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IAQM Early Career Network: Volcanoes and long-range transboundary air pollution
March 15 @ 2:30 pm - 4:00 pm
Join us for the first IAQM Early Career Network (ECN) event of 2022!
When the Hunga Tonga–Hunga Ha’apai volcano erupted on Jan 15, 2022, it triggered a shock wave that could be seen from space. A plume of gas and ash reached 30km into the sky. NASA estimated that the eruption was hundreds of times more powerful than the atomic bomb attack on Hiroshima in 1945. Some scientists believe that Tonga’s volcanic eruption may harm the environment for years…
For our first event we will be joined by two expert speakers who will be exploring the topic of long-range transboundary meteorology using two recent volcanic eruptions as case studies. The speakers will be discussing the recent eruption in Tonga and the 2010 eruption in Iceland and the impacts these had on air pollution around the world.
You will also hear from the ECN subcommittee on planned activities for the year as well as the wider work of the IAQM, highlighting ways you can get involved.
Register your place now to learn about this topical issue, connect with fellow early career air quality professionals, and stay up to date on the work of the IAQM.
Our speakersHow to model the dispersion of pollutants from high altitude eruptions such as Tonga – Nicola Stebbing
Presentation description: Knowing where pollutants have been and will go throughout the atmosphere helps to inform airline pilots on when and where to avoid contaminated airspace. While aircraft do not fly at such heights, volcanic plumes that reach 30 km and higher can still have an impact on the aviation industry. Using the Met Office’s Numerical Atmospheric-dispersion Modelling Environment (NAME), we have investigated how the use of accurate meteorological data affects the dispersion of high-altitude volcanic ash and sulphur dioxide. With the recent Tonga eruption, we can now compare against the long-range transport of pollutants from a real case study.
Speaker bio: Nicola Stebbing is an early career scientist who has worked at the Met Office since graduating from the University of Reading in 2019 with a Master’s in Meteorology and Climate. Her research since joining the Atmospheric Dispersion and Air Quality team has spanned from the global impact of volcanic eruptions to local scale air quality events arising from industrial fires and chemical leaks. Recent work includes improving the vertical coverage of operational volcanic ash forecasts and leading a study on model comparison with observed short-range dispersal events.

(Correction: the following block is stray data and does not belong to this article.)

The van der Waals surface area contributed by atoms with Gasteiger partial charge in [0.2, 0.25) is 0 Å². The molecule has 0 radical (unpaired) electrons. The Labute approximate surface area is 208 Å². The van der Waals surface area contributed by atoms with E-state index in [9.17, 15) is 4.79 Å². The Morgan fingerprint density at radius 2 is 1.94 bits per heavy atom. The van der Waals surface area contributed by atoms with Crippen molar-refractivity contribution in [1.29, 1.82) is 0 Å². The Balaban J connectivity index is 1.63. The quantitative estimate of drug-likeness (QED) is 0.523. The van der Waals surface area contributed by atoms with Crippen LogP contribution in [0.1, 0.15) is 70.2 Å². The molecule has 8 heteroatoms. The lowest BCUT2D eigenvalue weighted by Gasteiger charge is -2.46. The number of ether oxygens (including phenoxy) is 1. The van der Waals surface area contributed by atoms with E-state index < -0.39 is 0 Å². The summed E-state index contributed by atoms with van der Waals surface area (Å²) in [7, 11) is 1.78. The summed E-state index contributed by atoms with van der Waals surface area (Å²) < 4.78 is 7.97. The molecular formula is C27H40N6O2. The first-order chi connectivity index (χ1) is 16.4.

Air Quality Impacts from Volcanic Eruptions: A real case study from the UK Perspective – Scott Hamilton
Presentation description: In 2010 the Icelandic volcano Eyjafjallajökul erupted, sending a plume of volcanic ash over 9km into the sky. The ice-capped volcano started to erupt in mid-March, following several months of increased seismic activity in Iceland. The main problems started to arise in April when the eruptions spread to the centre of the volcano, a 3km wide crater surrounded by ice. As the ice started to melt, glacial water began flooding into the volcano where it met the bubbling magma at the centre of the eruptions. Large plumes of volcanic ash quickly spread above the volcano, moving eastwards with the jetstream towards the Faroe Islands, Norway, and northern Scotland. Iceland responded by declaring a state of emergency and large areas of airspace were closed as a safety precaution, causing significant disruption across Europe.
The ground level ambient air quality measurement network, coupled with regional scale air pollution modelling was used by AEA (now called Ricardo) on behalf of the UK Government to track and forecast the potential effects of the volcanic emissions on human health in the UK. Scott will tell the story of the event from this context, having worked in the air quality forecasting team who were tasked with interpreting the impacts on UK air quality as they happened. The talk will look at some of the other factors that influenced how much (or how little) the UK was affected, describe the general impacts we might expect from such an eruption, and outline other relevant cases from the rest of the world.
Speaker bio: Dr Scott Hamilton is a Chartered Scientist with 20 years of international experience in the field of air pollution dynamics. He is an Associate Director in Ricardo’s Evidence and Policy business unit, mainly working on behalf of international governments on air quality improvement projects. His current interests include meteorological and chemical transport modelling, programming, and hybridisation of machine learning and standard air quality models.